"Can you give me any information?"

Their faces were clear in the moonlight, and Alison felt that they at least had nothing to conceal; but the corporal did not look quite satisfied with the assurances they offered him. Addressing two or three, one after another, he interrogated them sharply.

"I'll have to trouble you to lead up your horses, boys," he said at length.

They did it with some grumbling, and when the corporal was convinced that not a beast was missing, he turned to Thorne.

"You keep a team here, don't you?"

"Oh, yes," replied Thorne carelessly, though he had dreaded this question.

The corporal swung round and looked at his companion, who had quietly slipped away for a few minutes when they first rode in.

"There's one beast hobbled by the creek," announced the trooper. "I can see no sign of the other."

The corporal looked at Thorne.

"Do you feel like making any explanation?"

"No. If you have anything against me I'll leave you to prove it."

The corporal then turned to one of the guests.

"You rode in. Where did you put your saddle?"

"On the ground with the rest."

"Can you produce it?"

"No," admitted the man; "I may as well allow that I can't, if the trooper has been round counting them."

The corporal looked at him steadily.

"Well," he said, "what we have to do first of all is to pick up Winthrop's trail. It's quite likely we'll have a word for Thorne and you later."

He spoke to his companion and they rode out across the prairie. When they disappeared, Thorne called to the fiddler to strike up another tune, and the dance went on again.


Farquhar was sitting with his wife and Alison on the stoop in the cool of the evening a week or two after the house-raising, when Thorne rode up out of the prairie, leading a second horse. He tethered the two beasts to a fence before he approached the house, and Alison noticed that he looked very lean and jaded. He sat down wearily and flung off his hat when he had greeted the party.

"I've come to borrow your mower, Farquhar," he announced. "I suppose I may as well get some hay in."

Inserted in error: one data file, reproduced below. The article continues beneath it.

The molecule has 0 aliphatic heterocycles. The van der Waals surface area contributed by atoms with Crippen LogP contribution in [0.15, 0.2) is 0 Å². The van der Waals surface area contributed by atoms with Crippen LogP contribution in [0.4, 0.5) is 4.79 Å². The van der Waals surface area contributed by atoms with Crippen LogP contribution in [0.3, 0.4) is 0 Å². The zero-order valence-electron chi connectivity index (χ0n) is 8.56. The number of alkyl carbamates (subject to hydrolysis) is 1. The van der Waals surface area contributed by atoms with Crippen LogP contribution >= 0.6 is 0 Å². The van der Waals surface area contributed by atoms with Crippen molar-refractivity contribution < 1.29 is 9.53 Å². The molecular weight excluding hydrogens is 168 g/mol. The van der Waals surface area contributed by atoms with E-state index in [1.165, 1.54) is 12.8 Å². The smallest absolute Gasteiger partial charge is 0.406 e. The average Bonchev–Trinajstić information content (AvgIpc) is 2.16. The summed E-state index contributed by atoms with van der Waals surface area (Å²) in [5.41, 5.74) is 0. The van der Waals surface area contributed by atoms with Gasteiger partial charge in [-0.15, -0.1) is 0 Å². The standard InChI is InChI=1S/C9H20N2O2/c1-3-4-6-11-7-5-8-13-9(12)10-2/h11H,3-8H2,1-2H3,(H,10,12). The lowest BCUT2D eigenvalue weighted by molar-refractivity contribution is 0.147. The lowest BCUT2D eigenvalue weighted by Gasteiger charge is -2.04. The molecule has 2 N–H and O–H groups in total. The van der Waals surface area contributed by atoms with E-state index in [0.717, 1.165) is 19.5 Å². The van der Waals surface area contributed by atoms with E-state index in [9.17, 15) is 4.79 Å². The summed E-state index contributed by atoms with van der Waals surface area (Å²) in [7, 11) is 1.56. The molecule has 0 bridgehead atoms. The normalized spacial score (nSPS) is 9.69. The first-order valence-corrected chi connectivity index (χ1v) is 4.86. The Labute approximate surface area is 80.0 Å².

"You don't seem very sure about it," remarked Farquhar.

"As a matter of fact, I'm not enthusiastic about cutting that hay. I've been putting in sixteen hours a day lately, and I expect I'm getting a little stale. Among other things, I'd got most of the shingles on the house when one of the boys came along and told me I'd fixed them wrong. Then the police have been round again worrying me."

"Have you got your horse back?" asked Mrs. Farquhar.

"Yes," replied Thorne, with a soft laugh. "It was found near the railroad a day or two after it disappeared, and a friend of mine sent it along. I understand, however, that Corporal Slaney has failed to pick up Winthrop's trail."

Mrs. Farquhar regarded him severely.

"Why did you mix yourself up in that affair?"

"The thing rather appealed to me," declared Thorne. "I believe Jake was justified ethically; and anybody who takes a way that's not the recognized one has my sympathy."

"Now you've reached the point," Farquhar laughed. "On the whole, the fact you mention is unfortunate."

"I'm not sure," Thorne answered moodily. "Plodding along the lauded beaten track now and then palls on one, and it isn't the least bit easier than the other. Anyway, I only did what I had to; Lucy said she had counted on me."

This last confession, which he seemed to make in a moment of forgetfulness, stirred Alison to a sense of irritation that astonished her a little.